I can find ADO-tutorials too, but theyre mostly for ASP-use. What I need is an explanation, line by line, whats happening in the code when I make a connection to a DB... Yeh I know, I making things difficult for myself :P

  2. #2
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    the code you posted is DAO, not ADO.

    izy
    currently using SS 2008R2

  3. #3
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    Quote Originally Posted by izyrider
    the code you posted is DAO, not ADO.

    izy
    Oops!!!! Some days you get the easy ones ...
    Back to Access ... ADO is not the way to go for speed ...

  4. #4
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    Quote Originally Posted by izyrider
    the code you posted is DAO, not ADO.

    izy
    I know, read my post again: This code works, but I can't use SQL-statements in this code (apparently because I need ADO for this).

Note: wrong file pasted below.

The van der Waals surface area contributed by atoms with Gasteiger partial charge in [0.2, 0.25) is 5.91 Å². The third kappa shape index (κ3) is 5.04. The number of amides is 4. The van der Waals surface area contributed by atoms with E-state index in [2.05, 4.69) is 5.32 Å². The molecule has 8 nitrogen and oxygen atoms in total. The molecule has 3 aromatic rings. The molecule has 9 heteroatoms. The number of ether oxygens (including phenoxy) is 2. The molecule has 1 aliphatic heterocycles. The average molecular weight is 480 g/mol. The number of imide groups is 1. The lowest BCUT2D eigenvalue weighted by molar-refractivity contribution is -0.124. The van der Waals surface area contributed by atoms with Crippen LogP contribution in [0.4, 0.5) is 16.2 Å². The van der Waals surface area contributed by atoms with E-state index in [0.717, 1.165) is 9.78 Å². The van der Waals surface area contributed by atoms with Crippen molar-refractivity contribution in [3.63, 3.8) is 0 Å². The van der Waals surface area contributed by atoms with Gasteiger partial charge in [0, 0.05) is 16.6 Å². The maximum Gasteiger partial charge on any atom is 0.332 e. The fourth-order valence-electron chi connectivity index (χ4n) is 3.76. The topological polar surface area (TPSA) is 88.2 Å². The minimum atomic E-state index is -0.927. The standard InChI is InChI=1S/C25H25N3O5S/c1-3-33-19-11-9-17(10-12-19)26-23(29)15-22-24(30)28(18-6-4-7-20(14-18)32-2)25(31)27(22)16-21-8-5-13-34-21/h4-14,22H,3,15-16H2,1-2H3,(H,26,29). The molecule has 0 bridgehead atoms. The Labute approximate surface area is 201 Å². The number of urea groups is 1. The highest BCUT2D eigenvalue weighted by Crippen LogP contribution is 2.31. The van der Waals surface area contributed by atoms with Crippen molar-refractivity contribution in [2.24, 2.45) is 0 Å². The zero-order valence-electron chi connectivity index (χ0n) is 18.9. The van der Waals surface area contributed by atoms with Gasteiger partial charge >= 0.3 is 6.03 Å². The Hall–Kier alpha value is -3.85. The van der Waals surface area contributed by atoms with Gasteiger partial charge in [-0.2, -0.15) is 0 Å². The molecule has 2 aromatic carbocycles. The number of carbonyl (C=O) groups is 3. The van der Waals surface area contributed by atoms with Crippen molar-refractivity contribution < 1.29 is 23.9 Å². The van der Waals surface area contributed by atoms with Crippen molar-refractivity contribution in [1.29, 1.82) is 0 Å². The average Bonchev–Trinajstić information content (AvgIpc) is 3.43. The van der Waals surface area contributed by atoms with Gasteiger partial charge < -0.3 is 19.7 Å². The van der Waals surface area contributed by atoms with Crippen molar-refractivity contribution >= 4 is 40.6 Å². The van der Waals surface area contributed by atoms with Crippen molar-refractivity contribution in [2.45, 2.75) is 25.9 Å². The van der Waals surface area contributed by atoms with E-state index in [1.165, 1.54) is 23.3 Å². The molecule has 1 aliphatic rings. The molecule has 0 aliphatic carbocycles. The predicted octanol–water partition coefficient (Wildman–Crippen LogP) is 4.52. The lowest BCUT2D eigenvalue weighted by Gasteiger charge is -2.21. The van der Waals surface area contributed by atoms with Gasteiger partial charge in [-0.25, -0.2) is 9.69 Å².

How do I make ADO and SQL work in Access-VBA?
    I can find all sorts of tutorials on all items, but nothing much that puts them together.

    Let me rephrase it: I want to use SQL-statements in an Access-module to retrieve data from the db, I understood one needs to use ADO for this.

    1. What exactly is ADO?
    2. What is the code needed to 'run' SQL in an Access-Module?
    3. Most importantly: Explain the code: What does it do, line by line?

    But I'm happy with step 1 & 2 atm, since I don't have that working yet.

  5. #5
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    Quote Originally Posted by avlan
    I know, read my post again: This code works, but I can't use SQL-statements in this code (apparently because I need ADO for this).